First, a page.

Jacqueline Bishop
The Market Woman’s Story
digital print on commercial porcelain
8.75 x 12.25 x 1″ (each)
set of 15 plates

On one hand, the market woman/huckster is the most ubiquitous figure to emerge from plantation Jamaica. Yet, as pervasive as the figure of the market woman is in Jamaican and Caribbean art and visual culture, she remains critically overlooked.

In this set of fifteen dishes, I am both paying homage to the market woman – centering her importance to Caribbean society from the period of slavery onwards – placing her within a critical context. In particular, I place the market woman within a long tradition of female labor depicted in diverse imagery that I have sourced online, including early Jamaican postcards, paintings of enslaved women from Brazil, the colonial paintings of the Italian Agostino Brunias, and present-day photographs, which I collage alongside floral and abolitionist imagery.

I work in ceramics because all the women around me as I grew up – my mother, my grandmother, my great-grandmother – cherished ceramic dinner plates. These were centerpieces kept in one of their most important acquisitions, a specially made mahogany cabinet. To fabricate the plates, it is important that I am working with Emma Price, a British ceramicist based in Stoke-on-Trent in the former Spode factories. In the realization of the series, that connection imbues them with a meaning that shows the long and enduring relationship between England and Jamaica.

My hope in doing this work is to give much respect to the market women of the Jamaican and larger Atlantic world who have fed, and continue to feed, nations. The market woman is the defining symbol of Jamaica and Caribbean societies.

Jacqueline Bishop

JACQUELINE BISHOP: The Market Woman’s Story Catalog with Video

August 23, 2022. Published by British Art Studies. Jacqueline Bishop explains her process and approach to her series of 15 plates depicting collages of Jamaican market women throughout history.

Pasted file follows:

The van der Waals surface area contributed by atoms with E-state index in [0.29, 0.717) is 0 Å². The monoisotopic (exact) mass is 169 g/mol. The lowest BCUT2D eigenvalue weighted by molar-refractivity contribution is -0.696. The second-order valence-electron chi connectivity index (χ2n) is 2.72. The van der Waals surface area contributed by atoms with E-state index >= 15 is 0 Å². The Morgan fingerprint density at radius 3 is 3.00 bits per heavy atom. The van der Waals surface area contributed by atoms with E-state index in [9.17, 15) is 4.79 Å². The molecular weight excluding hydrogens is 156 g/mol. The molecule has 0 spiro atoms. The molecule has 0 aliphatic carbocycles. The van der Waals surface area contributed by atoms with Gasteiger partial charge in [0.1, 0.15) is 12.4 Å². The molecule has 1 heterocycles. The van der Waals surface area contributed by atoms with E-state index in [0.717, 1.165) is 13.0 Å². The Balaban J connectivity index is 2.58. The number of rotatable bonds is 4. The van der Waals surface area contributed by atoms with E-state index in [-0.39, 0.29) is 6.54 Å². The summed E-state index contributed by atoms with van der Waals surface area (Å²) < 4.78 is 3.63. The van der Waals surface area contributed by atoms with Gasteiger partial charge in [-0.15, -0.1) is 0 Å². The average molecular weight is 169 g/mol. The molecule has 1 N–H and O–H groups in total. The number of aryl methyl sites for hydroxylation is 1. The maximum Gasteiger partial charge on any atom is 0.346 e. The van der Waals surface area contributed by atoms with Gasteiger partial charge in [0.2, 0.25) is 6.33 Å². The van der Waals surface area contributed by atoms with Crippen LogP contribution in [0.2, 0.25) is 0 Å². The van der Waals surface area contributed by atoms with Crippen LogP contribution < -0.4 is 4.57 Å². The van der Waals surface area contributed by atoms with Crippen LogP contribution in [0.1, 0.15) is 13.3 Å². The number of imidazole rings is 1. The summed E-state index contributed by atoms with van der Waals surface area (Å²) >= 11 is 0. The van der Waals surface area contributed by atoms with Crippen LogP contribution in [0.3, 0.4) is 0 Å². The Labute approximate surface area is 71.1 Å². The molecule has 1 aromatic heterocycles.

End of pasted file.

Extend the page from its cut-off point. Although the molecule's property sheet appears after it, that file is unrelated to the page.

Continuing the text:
View The Market Women’s Story on British Art Studies.



2022 | Group Exhibition at Ferrin Contemporary | North Adams, MA

Our America/Whose America? Is a “call and response” exhibition between contemporary artists and historic ceramic objects.

View the exhibition page HERE  & View the historic collection HERE


b. 1971, Kingston, Jamaica
lives and works in New York, NY


Jacqueline Bishop is an accomplished writer, academic, and visual artist with exhibitions in Belgium, Morocco, Italy, Cape Verde, Niger, USA, and Jamaica. In addition to her role as Clinical Full Professor at New York University, Jacqueline Bishop was a 2020 Dora Maar/Brown Foundation Fellow in France; 2008-2009 Fulbright Fellow in Morocco; and 2009-2010 UNESCO/Fulbright Fellow in Paris. Bishop has received several awards, including the OCM Bocas Award for her book “The Gymnast & Other Position”, The Canute A. Brodhurst Prize for short story writing, The Arthur Schomburg Award for Excellence in the Humanities from New York University, A James Michener Creative Writing Fellowship, as well as several awards from the Jamaica Cultural Development Commission. Jacqueline’s recent ceramic work consists of brightly colored bone China plates used symbolically in Caribbean homes and explores how they hid the violent legacy of slavery and colonialism in the Atlantic world.


My work focuses on making visible the invisible, in making tangible the ephemeral, in speaking aloud the unspoken, and in voicing voicelessness. In so doing, I engage with such themes as pleasure, desire, sexuality, memory and exile (and their concomitant absence, loss, erasure and silence). My practice is interdisciplinary and increasingly trans-disciplinary. As someone who has lived longer outside of my birthplace of Jamaica, than I have lived on the island, I am acutely aware of what it means to be simultaneously an insider and an outsider. This ability to see the world from multiple psychological and territorial spaces has led to the development of a particular lens that allows me to view a given environment from a distance. Because I am also a fiction writer and poet as well as a visual artist, the text and narrative are significant parts of my artistic practice.